Search Strategies
Finding my maternal ancestors wasn’t quite as simple. My mother’s grandfather, Carlo Rattaro, emigrated in 1889 from the rural Italian village of Vegni, about 100 miles east of Torino. Like many of his countrymen who came to America from that region, he settled in San Francisco. Though I’d located him before in numerous records at Ancestry, a search by “exact” surname yielded no results. Traditional wildcard and Soundex options were also unsuccessful or produced too many choices to effectively examine.

Fortunately, “Nonnu Rattaro” had always been a grocer and owned property on Amazon Avenue, so the keyword search seemed the best bet for finding him. I typed his first name and the keywords “grocer” and “Amazon” in San Francisco County and, “Eureka!” I found him! Since he wasn’t naturalized until 1909, he first appears in the database in 1910, and thence up until 1936 (two years before his death in 1938).

Given the destruction of many vital records in the fires following the 1906 earthquake, Bay Area researchers may find this database useful in tracking their ancestors’ whereabouts at that time.

California and Equal Suffrage
As we witness several “firsts” in the coming 2008 elections, historians and family genealogists alike may benefit from remembering those who paved the way for women’s right to vote nearly a century ago.

As such, this database is a gold mine for those searching for their female ancestors. For decades prior to passage of the 19th Amendment to the U.S. Constitution in 1920, California’s politically active pioneers campaigned vigorously and finally succeeded when, in October 1911, California became the sixth state in the union to adopt equal suffrage.

Some notable California suffragettes who can be found in the database include:

  • San Francisco’s Maud Younger, famous for her pamphlet “Why Wage-Earning Women Should Vote,” among other activist roles she played;
  • Laura Bride Powers, Bay Area journalist and, from 1907-08, editor of “Western Woman,” ‘Weekly Advocate of Political Equality and Allied Interests;’ and
  • Los Angeles’ Charlotta Spears Bass, who published pro-suffrage editorials as owner of California’s largest African American newspaper, the “California Eagle.”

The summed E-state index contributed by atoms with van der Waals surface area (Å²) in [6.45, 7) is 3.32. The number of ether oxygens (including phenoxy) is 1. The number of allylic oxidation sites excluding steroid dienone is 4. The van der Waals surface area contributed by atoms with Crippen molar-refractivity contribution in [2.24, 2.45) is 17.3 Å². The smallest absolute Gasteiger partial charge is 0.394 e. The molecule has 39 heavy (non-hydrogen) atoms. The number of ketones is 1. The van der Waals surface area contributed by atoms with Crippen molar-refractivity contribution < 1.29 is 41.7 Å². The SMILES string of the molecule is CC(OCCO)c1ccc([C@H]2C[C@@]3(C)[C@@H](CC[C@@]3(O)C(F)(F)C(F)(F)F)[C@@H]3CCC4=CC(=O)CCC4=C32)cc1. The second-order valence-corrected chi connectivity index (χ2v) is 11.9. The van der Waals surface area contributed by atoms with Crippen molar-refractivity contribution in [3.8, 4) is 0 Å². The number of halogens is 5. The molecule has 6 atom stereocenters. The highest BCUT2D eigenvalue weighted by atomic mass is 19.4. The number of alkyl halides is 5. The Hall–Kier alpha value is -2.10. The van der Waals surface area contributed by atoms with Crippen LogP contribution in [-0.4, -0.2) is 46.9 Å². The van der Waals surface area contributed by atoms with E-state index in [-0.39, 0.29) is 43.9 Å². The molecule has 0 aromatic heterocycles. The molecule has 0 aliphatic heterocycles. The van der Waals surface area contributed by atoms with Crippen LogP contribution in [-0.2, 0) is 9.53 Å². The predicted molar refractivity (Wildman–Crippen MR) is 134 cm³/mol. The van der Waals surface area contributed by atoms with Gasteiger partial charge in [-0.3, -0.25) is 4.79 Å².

Though none of my female forebears appear to have been active in the movement, their names appear throughout this database, evincing their pride in the power of the vote.

The Ancestry launch of this invaluable collection is well timed with this year’s history-making elections. We can honor our ancestors’ struggles and sacrifices not only by studying their past, but also by exercising our own right to vote and thereby creating a legacy for future generations.

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Denise Platt Stewart is a native Californian and professional genealogist who has been researching for family, friends, and clients from San Francisco to Ellis Island.  A former teacher and a former education sales and marketing manager for a major technology company, Denise now resides in Cincinnati with her husband Bill, and Marvin the cat. She can be reached at livefromdenise@aol.com.

4 thoughts on “Using Ancestry: Inside the California Voter Registration Database, by Denise Platt Stewart

  1. Hi Denise,

    Thank you so much for your article. I wondered how my great grandmother was able to vote in 1914 and this explains it. I’ve printed your article to save with the page I’ve printed from the CA voter registration database with my grandmother’s name on it.

    Thanks again,

    Carol Harrison

  2. I was disappointed in the California Voter Registration search engine. When I searched a name, it game me results showing the first and last name somewhere on the page but not necessarily together. A search for Richard Roberts brought up a page with a Richard (someone) and later on the page Delia Roberts.

  3. I was also disappointed, searched for William Burch but got William (someone) and (someone) Burch.

    Please explain why this is happening and when it will be corrected. Thank you.

    Denise, thank you for your article.

    Jackie Burch